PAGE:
I touched clay for the first time in a class I took during college in 2001. It affected me so much I married my professor. (Different story all together, but just know it really can affect you.)
I played in it off and on until I graduated in 2005 and demonstrated a couple of pieces to a high school class I was teaching later that year. I hadn’t had my hands in the mud for nearly 15 years, and I could feel it pulling me back. Following potters on Instagram certainly didn’t help.
Four days ago I threw three pots. The first pot was exceptionally bad. (My husband, being the teacher, thought he could help by observing and commenting when it was necessary. I made him leave after the first pot.) For the second pot I also threw a lid, but of course it doesn’t fit well, as is often the case with me and lids (I need to practice more). I trimmed all three, thought I had gotten my fix and could let it go for a while.
Then I got up yesterday and realized, nope.
On my first attempt at throwing I was having a hard time. I could get the clay centered, but after I opened the shape it got off-center. So I cleaned the clay off the bat, wedged it to get it back in shape (and dry it out some) and tried again.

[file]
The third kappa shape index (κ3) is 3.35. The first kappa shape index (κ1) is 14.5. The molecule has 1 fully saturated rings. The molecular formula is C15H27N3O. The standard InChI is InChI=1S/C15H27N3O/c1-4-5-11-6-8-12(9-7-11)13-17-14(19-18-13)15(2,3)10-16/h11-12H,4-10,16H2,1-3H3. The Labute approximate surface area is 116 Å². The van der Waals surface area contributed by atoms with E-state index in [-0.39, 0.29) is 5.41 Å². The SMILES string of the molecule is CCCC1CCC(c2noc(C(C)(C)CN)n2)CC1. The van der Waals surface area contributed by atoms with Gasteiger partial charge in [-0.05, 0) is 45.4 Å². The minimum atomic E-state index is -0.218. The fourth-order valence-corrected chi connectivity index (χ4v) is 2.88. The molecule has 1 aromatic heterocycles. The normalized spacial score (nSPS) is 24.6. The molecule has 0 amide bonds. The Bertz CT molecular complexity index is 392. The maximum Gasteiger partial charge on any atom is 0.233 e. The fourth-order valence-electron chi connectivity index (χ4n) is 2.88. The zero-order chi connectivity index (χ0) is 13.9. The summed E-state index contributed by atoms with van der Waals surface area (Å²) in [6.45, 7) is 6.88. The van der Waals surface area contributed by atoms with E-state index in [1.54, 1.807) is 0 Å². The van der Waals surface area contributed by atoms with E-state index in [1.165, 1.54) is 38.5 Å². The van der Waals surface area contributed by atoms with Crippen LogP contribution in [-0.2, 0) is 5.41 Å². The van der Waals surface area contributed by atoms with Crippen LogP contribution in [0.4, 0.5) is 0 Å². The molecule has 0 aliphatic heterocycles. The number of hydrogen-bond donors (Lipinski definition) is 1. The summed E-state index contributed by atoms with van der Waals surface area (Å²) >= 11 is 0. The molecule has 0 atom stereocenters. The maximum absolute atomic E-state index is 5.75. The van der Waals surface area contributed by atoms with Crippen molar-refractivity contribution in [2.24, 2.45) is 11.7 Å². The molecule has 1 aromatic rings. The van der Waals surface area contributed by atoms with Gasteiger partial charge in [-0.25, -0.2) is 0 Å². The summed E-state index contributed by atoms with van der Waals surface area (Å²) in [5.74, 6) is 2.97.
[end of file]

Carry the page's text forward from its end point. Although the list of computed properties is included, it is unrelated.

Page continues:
Once again, I got the clay centered, but after I opened the shape it got off-center. So I cleaned the clay off the bat, wedged it to get it back in shape (and dry it out some) and tried again.
And again, I got the clay centered, but after I opened the shape…you get the idea. What was going on? Was I opening it off-center? Was I putting too much pressure on the outside while I was pulling? On the inside? Was the wheel too fast? Too slow? How many times did I need to be rejected by the clay before I conceded that it was just going to be a bad clay day? Those happen sometimes, and you just have to let them. But for some reason I just wouldn’t let myself give in.
So I cleaned the clay off the bat, wedged it to get it back in shape (and dry it out some) and tried again. Slowly. I concentrated. I knew what I was supposed to be doing, but why wasn’t it working? And then, somewhere in the middle of that pot, I suddenly remembered.
I wasn’t listening. I was doing all the talking.
I stopped for a second and got a little teary. The very thing I loved so much about playing in the mud. The thing that pulled me in from the very first time I started to throw. It was the conversation. I was trying to force my will on the clay and wasn’t giving it a chance to have a say of its own.
So I slowed down. A little less pressure. A little more give and take. I let the clay tell me what it wanted to do.
And now we’re both much happier.